In the wake of the Scientific Revolution, and the new ways of thinking that it prompted, scholars and philosophers began to reevaluate old notions about other aspects of society.
Philosophers admired Newton because he had used reason to explain the laws governing nature. People began to look for laws governing human behavior as well.
They hoped to apply reason and the scientific method to all aspects of society – government, economics, religion and education. Their efforts began the Enlightenment, a new intellectual movement that stressed reason and thought and the power of individuals to solve problems. Known also as the Age of Reason, the movement reached its height in the mid- 1700s and brought great change to many aspects of Western civilization.
The legacy of Locke and Hobbes: Two views on government
The Enlightenment started from some key ideas put forth by two English political thinkers of the 1600s, Thomas Hobbes and John Locke. Both men experienced the political turmoil of England early in that century. However, they came to very different conclusions about government and nature.
Hobbes´ Social Contract. Thomas Hobbes expressed his views in a book called the Leviathan (1651). The horrors of the English Civil War convinced him that all humans were naturally selfish and wicked. Without governments to keep order, Hobbes said, there would be “war… of every man against every man” and life would be “solitary, poor, nasty, brutish and short”.
Hobbes argued that to escape such a bleak life, people had to hand over their rights to a strong ruler. In exchange, they gained law and order. Hobbes called this agreement by which people created a government the social contract. Because people acted in their own self- interest, Hobbes said, the ruler needed total power to keep citizens under control. The best government was one that had the awesome power of a Leviathan (sea monster). In Hobbes view, such a government was an absolute monarchy, which could impose order and demand obedience.
Locke´s Natural rights. The philosopher John Locke held a different, more positive view of human nature. He believed that people could learn from experience and improve themselves. As reasonable beings, they had the natural ability to govern their own affairs and to look after the welfare of society. Locke criticized absolute monarchy and favored the idea of self government.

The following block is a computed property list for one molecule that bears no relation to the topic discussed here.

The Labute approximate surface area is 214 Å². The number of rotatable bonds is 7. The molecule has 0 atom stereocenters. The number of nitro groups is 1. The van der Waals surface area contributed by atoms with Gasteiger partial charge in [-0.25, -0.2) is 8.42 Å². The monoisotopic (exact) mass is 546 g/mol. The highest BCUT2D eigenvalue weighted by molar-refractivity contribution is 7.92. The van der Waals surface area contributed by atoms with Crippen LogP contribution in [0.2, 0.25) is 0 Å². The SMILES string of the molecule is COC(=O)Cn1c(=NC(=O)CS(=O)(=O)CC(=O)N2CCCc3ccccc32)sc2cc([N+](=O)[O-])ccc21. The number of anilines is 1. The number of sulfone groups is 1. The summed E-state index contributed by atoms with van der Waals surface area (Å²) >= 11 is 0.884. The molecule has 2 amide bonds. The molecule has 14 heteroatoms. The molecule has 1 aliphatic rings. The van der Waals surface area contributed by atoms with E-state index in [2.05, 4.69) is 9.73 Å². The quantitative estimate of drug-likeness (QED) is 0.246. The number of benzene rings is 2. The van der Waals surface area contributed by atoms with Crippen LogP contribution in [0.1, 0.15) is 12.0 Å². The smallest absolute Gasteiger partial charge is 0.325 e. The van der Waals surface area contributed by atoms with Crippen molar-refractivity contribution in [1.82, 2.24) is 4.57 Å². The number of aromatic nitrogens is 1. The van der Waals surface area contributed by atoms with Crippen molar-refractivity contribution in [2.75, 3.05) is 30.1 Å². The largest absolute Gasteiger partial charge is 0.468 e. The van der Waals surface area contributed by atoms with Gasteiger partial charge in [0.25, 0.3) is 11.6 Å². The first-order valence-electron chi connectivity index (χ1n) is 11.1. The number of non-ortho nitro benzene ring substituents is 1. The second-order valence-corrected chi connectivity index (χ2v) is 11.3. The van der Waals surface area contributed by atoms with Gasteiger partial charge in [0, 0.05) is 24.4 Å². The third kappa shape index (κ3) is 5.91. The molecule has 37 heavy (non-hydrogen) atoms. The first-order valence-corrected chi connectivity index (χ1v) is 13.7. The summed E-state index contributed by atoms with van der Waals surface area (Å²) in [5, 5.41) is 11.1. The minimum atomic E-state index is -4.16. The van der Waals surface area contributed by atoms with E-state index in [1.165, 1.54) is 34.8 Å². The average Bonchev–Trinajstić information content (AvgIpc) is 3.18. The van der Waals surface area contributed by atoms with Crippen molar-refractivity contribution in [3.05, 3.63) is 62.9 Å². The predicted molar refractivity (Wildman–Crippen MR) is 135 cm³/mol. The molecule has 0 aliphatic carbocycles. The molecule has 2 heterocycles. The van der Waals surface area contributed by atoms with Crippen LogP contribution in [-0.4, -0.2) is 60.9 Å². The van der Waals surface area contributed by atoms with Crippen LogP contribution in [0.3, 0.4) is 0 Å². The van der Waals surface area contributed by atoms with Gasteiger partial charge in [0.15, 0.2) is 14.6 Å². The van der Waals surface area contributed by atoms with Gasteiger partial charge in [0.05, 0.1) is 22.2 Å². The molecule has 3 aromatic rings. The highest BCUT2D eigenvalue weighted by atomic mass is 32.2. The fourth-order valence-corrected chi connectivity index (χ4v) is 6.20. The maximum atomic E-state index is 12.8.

According to Locke, all people are born free and equal, with three natural rights – life, liberty and property. The purpose of government, said Locke, is to protect these rights. If a government fails to do so, citizens have the right to overthrow it.
Lockes’ theory had a deep influence on modern political thinking. His belief that a government’s power comes from the consent of the people is the foundation of modern democracy. The ideas of government by popular consent and the right to rebel against unjust rulers inspired struggles for liberty in Europe and the Americas.
The Enlightenment reached its height in France in the mid- 1700s. paris became the meeting place for the greatest thinkers of the day. The social critics of this period in France were known as philosophes, the French word for philosophers.
The philosophes tried to apply reason to all aspects of life. They felt that if accepted ways of doing things did not make sense, those ways should be changed. The philosophes particularly opposed the traditions of absolute monarchy and divine right. They also objected to the special privileges enjoyed by the nobility and clergy. These two groups owned most of France’s wealth, yet paid little or nothing in taxes.
Most of the philosophes turned away from traditional religious beliefs. They placed their faith in reason rather than in the Church. Some philosophes were atheists – people who deny the existence of God. Most, however, were deists. That is, they believed in God as the creator of the universe, but they rejected Church rituals and the authority of the clergy. Deists accepted only those teachings that fit with scientific understanding. For example, they looked upon Jesus as a great moral teacher rather than as the son of God.
Voltaire fights Intolerance. Probably the most brilliant and influential of the philosophes was Francois Marie Arouet (1694- 1778). Using the pen name of Voltaire, he published more than 70 books of political essays, philosophy, history and drama.
Voltaire often used humor against his opponents. He made frequent targets of the clergy, the aristocracy, and the government. Though he was sent to prison twice for insulting nobles, Voltaire never stopped fighting for tolerance, reason and limited government. He also championed free speech and is remembered for the famous line, “I disapprove of what you say, but I will defend to the death your right to say it”.
Montesquieu and the Separation of Powers. Like Voltaire, the Baron de Montesquieu, a lawyer and aristocrat, admired the English system of government. After studying the English model, Montesquieu outlined practices that he believed would protect people’s rights and lead to a good government.
In The Spirit of the Laws ( 1748 ) Montesquieu urged separation of powers – the division of authority among different branches of government. One branch, the legislative, would make laws. A second branch, the executive, would see that the laws were carried out. The third branch, the judicial, would interpret the laws. Separation of powers, Montesquieu believed, would keep any individual or group from gaining total control of the government. This would, he said, safeguard the liberty of people against corrupt leaders.
Rousseau: Champion of freedom. One of the greatest of the philosophes was Jean Jacques Rousseau. Rousseau violently disagreed with other Enlightenment thinkers on many matters. One of them was that, while most philosophes believed that progress in the arts and sciences would improve life for all people. Rousseau, however, argued that arts and sciences corrupted people’s natural goodness. “Man is born free and everywhere he is in chains”, he wrote.